Combating Institutional Racism: From the UK to Ferguson


The murder of Michael Brown has raised a variety of issues around policing, including excessive force, but perhaps more importantly, institutional racism. The initial reaction by police, to paint the victim as a “thug” or somehow violent has been a consistent theme in the deaths of unarmed black men. At a time when the public is looking for leadership from President Obama and the federal government, there has thus far been a weak response. The Justice Department has sent in investigators, but it will take time for any action to be taken. The US is not the only country that has had to face issues of institutional racism, and the experience of Britain may be instructive.

Britain has a long history of “race relations” policy, which followed-upon US civil rights legislation in the 1960s. When Tony Blair became the first Labor Party Prime Minister since the rise of Margaret Thatcher in the 1980s, race relations were at a low point. The murder of a young black man, Stephen Lawrence, became the focal point of group frustration. The Labor Government under Blair attempted to illustrate the difference between it and the Conservative Party by introducing a number of initiatives: the Macpherson Report (on the murder of Stephen Lawrence), the 1998 Crime and Disorder Act, and the 2000 Race Relations Act which were designed to change government policy on race relations.

The story began a few years before the election that brought Tony Blair’s government to power. In April 1993 a young, black, A-level student, Stephen Lawrence, was murdered by a group of youths in southeast London. The events surrounding the subsequent investigation have been detailed in news coverage by sources such as the BBC. When New Labor came to power in 1997, there was a clear shift in emphasis to address racial injustice. With the failure to convict the main suspects in the case thanks to a bungled police investigation, the new government commissioned the McPherson Report, published in February 1999. The report highlighted the impact of “institutional racism” in the ethnic minority community of Britain and made many policy recommendations that would strengthen the 1976 Race Relations Act.

A direct result of the McPherson Report was the 2000 Race Relations Act that extended coverage of the 1976 Act to the police and other public officials previously exempt from the laws against discrimination. This Act holds chief officers liable for acts of racism by policemen and women under their supervision, creating a strong incentive for them to enact internal policies that root out racism. The Act also places a “general duty” on public authorities as diverse as the army, governing bodies of schools and sewage authorities to eliminate discrimination and to promote equality of opportunity and positive relations between individuals of different racial groups.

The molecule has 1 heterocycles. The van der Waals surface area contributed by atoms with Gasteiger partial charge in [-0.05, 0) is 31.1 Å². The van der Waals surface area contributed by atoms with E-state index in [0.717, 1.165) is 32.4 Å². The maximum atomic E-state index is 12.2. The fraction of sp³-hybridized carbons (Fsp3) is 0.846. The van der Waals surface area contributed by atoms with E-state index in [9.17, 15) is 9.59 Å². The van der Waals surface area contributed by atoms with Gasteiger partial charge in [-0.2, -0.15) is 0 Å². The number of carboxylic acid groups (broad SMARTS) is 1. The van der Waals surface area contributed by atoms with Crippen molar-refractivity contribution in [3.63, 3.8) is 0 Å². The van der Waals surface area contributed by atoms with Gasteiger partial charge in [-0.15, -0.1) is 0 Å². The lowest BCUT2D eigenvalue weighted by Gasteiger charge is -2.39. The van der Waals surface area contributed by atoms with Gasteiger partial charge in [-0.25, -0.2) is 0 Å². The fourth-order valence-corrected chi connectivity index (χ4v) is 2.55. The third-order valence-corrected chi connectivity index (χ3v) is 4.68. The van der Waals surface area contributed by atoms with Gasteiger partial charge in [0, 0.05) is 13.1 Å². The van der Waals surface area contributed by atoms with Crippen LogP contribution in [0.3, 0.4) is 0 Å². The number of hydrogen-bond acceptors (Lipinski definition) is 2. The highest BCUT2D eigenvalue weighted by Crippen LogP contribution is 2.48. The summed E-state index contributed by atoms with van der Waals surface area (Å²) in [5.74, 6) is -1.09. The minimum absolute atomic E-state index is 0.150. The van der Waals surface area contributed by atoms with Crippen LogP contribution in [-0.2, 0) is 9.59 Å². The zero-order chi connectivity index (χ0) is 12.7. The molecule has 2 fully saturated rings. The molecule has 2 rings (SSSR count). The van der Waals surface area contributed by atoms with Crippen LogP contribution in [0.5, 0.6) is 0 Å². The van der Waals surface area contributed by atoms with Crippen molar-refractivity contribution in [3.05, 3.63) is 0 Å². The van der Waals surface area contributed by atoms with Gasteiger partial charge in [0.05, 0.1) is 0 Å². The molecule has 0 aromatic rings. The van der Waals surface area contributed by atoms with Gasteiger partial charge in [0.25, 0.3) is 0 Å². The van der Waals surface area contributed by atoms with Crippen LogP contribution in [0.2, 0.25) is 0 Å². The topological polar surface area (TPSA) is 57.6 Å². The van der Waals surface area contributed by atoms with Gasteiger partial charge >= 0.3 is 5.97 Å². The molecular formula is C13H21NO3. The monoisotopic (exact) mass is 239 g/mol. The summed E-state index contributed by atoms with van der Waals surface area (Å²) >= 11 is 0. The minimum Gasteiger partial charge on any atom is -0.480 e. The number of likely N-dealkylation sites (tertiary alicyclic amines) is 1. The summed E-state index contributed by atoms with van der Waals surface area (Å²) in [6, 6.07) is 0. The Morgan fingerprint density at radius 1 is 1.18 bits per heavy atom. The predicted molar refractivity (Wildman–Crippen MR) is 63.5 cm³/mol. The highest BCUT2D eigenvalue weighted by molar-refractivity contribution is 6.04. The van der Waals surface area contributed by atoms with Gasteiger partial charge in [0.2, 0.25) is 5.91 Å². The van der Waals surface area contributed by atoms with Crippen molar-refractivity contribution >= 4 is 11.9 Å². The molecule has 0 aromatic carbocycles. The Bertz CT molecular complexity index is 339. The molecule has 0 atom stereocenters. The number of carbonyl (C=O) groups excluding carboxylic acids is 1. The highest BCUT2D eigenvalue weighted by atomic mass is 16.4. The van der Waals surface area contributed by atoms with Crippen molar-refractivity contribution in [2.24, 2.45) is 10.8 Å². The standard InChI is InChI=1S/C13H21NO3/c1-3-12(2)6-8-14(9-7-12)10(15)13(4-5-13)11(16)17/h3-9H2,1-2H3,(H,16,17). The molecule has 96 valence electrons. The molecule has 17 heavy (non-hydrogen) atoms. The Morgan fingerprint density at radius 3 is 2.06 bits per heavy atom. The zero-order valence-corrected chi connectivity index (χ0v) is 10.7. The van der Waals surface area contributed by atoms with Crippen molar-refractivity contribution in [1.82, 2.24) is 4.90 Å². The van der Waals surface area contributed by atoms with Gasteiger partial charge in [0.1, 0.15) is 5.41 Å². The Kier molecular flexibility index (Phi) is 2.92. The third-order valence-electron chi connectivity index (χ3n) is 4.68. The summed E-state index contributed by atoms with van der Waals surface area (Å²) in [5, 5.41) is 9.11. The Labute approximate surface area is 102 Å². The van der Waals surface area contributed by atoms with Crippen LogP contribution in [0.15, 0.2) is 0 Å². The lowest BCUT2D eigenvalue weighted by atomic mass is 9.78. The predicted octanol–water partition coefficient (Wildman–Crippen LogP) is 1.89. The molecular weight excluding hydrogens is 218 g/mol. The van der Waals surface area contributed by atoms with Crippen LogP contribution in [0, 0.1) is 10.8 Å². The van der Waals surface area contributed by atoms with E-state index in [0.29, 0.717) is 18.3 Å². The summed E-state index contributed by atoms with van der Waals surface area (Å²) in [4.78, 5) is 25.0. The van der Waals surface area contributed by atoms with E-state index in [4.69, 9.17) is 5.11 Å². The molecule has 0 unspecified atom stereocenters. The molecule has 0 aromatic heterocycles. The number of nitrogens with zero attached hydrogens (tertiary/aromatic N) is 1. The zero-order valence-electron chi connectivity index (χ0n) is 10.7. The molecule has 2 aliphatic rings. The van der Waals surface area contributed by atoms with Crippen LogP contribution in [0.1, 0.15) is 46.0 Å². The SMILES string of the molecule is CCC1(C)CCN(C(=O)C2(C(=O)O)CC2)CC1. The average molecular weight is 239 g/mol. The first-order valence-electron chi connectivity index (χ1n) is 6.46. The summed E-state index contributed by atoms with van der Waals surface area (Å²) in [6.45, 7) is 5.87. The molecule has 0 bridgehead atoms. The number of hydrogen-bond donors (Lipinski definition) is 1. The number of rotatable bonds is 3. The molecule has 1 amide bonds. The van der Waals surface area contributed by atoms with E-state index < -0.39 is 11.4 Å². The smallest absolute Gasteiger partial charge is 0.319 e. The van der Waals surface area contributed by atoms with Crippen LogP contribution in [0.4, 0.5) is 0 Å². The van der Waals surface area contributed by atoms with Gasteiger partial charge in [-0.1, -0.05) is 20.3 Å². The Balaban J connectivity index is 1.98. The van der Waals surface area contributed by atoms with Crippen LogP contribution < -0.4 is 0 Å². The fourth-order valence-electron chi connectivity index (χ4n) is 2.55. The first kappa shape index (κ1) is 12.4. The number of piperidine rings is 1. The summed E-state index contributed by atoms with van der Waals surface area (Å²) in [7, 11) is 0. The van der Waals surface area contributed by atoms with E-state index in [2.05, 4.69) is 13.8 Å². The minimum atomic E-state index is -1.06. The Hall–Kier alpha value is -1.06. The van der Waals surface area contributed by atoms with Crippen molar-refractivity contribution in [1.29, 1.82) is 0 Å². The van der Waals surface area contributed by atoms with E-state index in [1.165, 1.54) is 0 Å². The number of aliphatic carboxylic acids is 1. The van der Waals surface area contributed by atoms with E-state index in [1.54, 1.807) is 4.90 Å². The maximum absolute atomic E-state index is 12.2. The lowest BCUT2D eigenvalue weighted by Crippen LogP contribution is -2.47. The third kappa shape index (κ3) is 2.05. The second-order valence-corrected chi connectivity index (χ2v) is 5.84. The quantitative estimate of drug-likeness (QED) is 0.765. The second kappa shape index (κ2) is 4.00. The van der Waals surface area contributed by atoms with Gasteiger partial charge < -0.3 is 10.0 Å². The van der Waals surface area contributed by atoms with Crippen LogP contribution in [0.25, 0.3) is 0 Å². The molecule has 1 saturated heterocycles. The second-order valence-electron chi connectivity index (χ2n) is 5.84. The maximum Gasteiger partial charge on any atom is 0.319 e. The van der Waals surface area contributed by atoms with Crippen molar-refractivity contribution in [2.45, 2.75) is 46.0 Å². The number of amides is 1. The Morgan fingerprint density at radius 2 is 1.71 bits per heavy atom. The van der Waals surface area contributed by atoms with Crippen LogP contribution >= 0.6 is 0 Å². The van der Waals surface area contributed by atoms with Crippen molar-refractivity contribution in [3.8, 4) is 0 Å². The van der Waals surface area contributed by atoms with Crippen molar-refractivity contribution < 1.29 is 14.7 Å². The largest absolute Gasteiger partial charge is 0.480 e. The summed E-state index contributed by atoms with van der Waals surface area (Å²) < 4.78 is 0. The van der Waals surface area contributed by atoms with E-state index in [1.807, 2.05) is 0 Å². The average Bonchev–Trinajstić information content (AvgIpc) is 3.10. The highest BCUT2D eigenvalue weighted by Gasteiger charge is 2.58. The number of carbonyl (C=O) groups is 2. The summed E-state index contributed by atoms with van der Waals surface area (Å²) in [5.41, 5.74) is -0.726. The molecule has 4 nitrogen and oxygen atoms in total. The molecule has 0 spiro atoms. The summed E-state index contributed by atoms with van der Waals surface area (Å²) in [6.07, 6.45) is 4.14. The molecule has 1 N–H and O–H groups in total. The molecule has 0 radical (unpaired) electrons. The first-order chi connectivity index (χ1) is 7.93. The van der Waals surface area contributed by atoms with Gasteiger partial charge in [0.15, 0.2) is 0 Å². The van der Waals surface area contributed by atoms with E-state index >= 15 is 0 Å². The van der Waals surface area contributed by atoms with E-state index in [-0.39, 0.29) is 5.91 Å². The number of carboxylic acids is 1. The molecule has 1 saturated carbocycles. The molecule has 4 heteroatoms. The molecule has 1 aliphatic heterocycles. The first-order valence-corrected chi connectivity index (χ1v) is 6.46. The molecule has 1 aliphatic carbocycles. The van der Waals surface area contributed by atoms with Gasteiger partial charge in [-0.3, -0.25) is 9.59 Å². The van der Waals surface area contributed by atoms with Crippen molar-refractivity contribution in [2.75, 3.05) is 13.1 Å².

[The 2000 Race Relations Act] holds chief officers liable for acts of racism by policemen and women under their supervision, creating a strong incentive for them to enact internal policies that root out racism.

In addition to the foregoing laws that addressed access racism, Britain also adopted several laws that addressed expressive and physical racism, i.e., physical attacks against persons or property motivated by racial hatred. For example, even before the publication of the McPherson report, the Labor government enacted the Crime and Disorder Act of 1998. This measure enables prosecutors and courts to impose stiffer penalties for crimes motivated by racial animus. The law explicitly embeds crimes of physical racism into the country’s institutional repertoire.

Britain has not solved its problems of racism by any means, but the focus on institutional racism has led to greater sensitivity by the police on issues of racism, as well a greater sense of responsibility. There is always more to be done, for example I was recently involved in a discussion with the UK College of Policing on how they might address issues of diversity in leadership. It is also important to note that many police officers don’t carry guns in the UK, which means far fewer cases of police killing unarmed victims. What is clear is that throughout the history of civil rights in the US and Britain, it takes policy change from the top to address longstanding bias.

givens-100pxTerri E. Givens is a professor in the Department of Government at the University of Texas at Austin. She is the author of Legislating Equality: The Politics of Antidiscrimination Policy in Europe (Oxford University Press 2014) with Rhonda Evans Case.

Featured Photo Credit: Oxford United Against Racism by generalisng.

  • Dianne Marie Pinderhughes

    Thanks Terri, for inspiring and starting this conversation. Understanding that there are paths to changing policy different than our own, is an important move.

  • Dion E. Black

    So by calling it murder are you offering that the killing was unlawful?